Wolf's Howl is an interesting book. At its' core, Wolf's Howl, tells the story of preparation for an impending war between werewolves and beings known as The Dark Ones. Right out of the gate, this book holds no punches. You are introduced to a werewolf who gets murdered while taking on a horde of what she thinks are dark ones. When news reaches her people they go in search of an army to fight the war that has just landed on their doorstep.
This book feels so massive in its story telling. At first, it feels like a revenge story, then morphs into a story of preparation and then takes another twist. It's a book with an old soul. Feeling like a call back to the Bronze age in its approach to storytelling. Even the narrative and the interactions of the characters embrace the narratives of old. That's what makes this book unique.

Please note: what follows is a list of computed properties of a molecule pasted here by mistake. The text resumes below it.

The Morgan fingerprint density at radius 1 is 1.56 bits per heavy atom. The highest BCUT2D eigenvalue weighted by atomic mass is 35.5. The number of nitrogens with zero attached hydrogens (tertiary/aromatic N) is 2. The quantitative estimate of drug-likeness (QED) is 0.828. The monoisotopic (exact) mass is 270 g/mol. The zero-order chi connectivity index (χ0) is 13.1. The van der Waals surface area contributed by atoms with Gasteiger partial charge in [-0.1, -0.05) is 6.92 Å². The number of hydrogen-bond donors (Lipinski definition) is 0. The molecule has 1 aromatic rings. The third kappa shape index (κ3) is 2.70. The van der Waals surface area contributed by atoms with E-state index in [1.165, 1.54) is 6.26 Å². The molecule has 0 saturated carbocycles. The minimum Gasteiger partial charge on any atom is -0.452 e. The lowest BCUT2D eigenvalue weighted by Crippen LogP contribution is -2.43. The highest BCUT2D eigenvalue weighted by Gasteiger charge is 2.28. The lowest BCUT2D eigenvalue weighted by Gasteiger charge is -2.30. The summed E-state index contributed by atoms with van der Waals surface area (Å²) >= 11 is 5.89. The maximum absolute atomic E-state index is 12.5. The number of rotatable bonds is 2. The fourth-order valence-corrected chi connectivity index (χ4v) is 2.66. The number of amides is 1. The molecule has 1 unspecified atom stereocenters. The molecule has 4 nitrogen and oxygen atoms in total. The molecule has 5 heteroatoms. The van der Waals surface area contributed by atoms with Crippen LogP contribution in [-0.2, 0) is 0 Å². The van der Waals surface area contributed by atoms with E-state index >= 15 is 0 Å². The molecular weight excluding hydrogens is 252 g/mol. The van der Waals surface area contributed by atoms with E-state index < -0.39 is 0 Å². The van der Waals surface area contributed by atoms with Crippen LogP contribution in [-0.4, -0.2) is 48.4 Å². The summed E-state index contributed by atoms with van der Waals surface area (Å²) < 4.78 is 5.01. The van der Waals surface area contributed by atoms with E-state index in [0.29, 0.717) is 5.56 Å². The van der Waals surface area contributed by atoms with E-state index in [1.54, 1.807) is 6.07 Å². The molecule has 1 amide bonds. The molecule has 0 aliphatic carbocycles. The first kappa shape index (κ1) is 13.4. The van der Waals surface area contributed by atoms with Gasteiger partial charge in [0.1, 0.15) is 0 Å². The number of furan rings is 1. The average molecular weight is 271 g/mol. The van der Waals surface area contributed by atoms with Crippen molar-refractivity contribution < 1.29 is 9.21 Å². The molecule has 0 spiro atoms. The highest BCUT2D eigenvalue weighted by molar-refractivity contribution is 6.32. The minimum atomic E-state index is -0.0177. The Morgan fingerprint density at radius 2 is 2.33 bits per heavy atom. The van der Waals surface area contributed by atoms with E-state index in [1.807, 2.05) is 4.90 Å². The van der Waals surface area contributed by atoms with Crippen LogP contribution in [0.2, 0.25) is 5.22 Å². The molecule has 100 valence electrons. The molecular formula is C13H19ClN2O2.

Speaking of unique, let's talk about the art. Sergio Drumond does the art on the book and combines a watercolor palette and marries it to gray scale. Something that books gives the book a marvelous feel but also anchors in it in the modern age. Few books can pull off the watercolor and even fewer the black and white - Wolf's Howl stands in a class all its own. It's bold approach to art is what makes it stand out.
Overall, Wolf's Howl #1, is a call back to the bronze age but married to modern art. The story telling crafts a story that feels episodic and massive in its' approach. The art also boldly takes gray scale approach to watercolor. Crafting a unique beauty that few indie books could rival. However, there is a lot here and could feel overwhelming to readers upon first go around. Still an engaging and marvelous read nonetheless.
FINAL SCORE: 4/5
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